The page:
Most of the foods we have mentioned here, and even some of the beverages, contain substantial quantities of sodium. It’s not just the salty-tasting foods either. That serving of Oreos has 6 percent of the recommended daily allowance of sodium. Most sandwich breads will give you that much or more in one slice. A bagel or a can of soup might take you above 25 percent, a modest estimate. But one of the biggest culprits is ramen noodles, which currently enjoy an almost cult-like following among young adults. One 3-ounce serving of Nissin Top Ramen, chicken flavor, contains 76 percent of your RDA of sodium. Since it has only 14 percent of the recommended daily calories for a moderately active young adult male and 17 percent for a female, good luck getting as many calories as you need and coming anywhere near a healthy sodium level for the day.

Why does sodium matter? Large quantities of it greatly increase your risk of high blood pressure and heart disease, but for our immediate purposes here the problem is that salt causes water retention, which adds weight and bulk to the body. At least the remedy for this is simple: Reduce your sodium intake, drink enough water, and your kidneys will do the rest.

It is not our purpose here to set ourselves up as nutritionists, but without question your college performance and your overall well-being can only benefit from attention to your health. We at The Coaching Educator want to share anything we know that will help you form realistic expectations about college life. We have nearly a decade of experience of not only helping students get into the right college and find the means of paying for it, but also of helping them succeed there. To learn more about what we can do for you, book a free consultation today.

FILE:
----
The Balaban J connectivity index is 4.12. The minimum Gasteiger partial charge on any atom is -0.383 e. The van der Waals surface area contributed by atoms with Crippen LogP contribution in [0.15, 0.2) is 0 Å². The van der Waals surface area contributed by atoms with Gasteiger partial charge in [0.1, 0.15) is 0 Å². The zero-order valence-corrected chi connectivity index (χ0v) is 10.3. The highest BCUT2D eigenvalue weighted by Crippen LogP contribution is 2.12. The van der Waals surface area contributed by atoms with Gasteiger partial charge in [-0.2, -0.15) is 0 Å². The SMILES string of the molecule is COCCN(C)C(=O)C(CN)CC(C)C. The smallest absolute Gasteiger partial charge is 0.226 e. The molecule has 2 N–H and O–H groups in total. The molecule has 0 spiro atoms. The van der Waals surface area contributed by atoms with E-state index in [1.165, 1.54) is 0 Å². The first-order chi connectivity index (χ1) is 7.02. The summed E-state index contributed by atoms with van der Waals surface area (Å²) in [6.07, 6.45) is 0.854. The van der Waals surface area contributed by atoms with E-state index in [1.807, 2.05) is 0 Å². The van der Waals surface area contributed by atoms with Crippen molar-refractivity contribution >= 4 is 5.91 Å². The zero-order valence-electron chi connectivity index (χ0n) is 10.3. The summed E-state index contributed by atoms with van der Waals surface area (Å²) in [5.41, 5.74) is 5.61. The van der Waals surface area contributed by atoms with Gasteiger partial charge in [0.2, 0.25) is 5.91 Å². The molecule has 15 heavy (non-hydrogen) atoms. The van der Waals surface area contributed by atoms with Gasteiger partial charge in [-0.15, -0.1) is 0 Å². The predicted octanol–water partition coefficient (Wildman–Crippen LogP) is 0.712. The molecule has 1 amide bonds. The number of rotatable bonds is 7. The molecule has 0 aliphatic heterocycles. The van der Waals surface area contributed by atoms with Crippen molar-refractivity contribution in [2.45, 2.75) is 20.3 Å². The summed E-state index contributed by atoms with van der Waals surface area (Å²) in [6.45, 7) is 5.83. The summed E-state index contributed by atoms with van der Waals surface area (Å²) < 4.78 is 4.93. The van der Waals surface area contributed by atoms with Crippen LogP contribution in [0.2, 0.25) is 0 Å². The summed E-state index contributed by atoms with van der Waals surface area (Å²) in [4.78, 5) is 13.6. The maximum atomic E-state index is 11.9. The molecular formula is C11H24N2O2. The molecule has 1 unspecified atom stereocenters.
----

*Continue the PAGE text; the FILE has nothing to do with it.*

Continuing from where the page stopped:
Paul Culp has degrees from Oxford University, Jacksonville State University, and Samford University. A former journalist, he has also taught academic writing and research methods at the university level and an assortment of humanities courses at the secondary level, and now writes for The Coaching Educator team.

 

Facebook
Google+
Twitter
LinkedIn
Email

Leave a Reply

WordPress spam blocked by CleanTalk.
Close Menu
×
×

Cart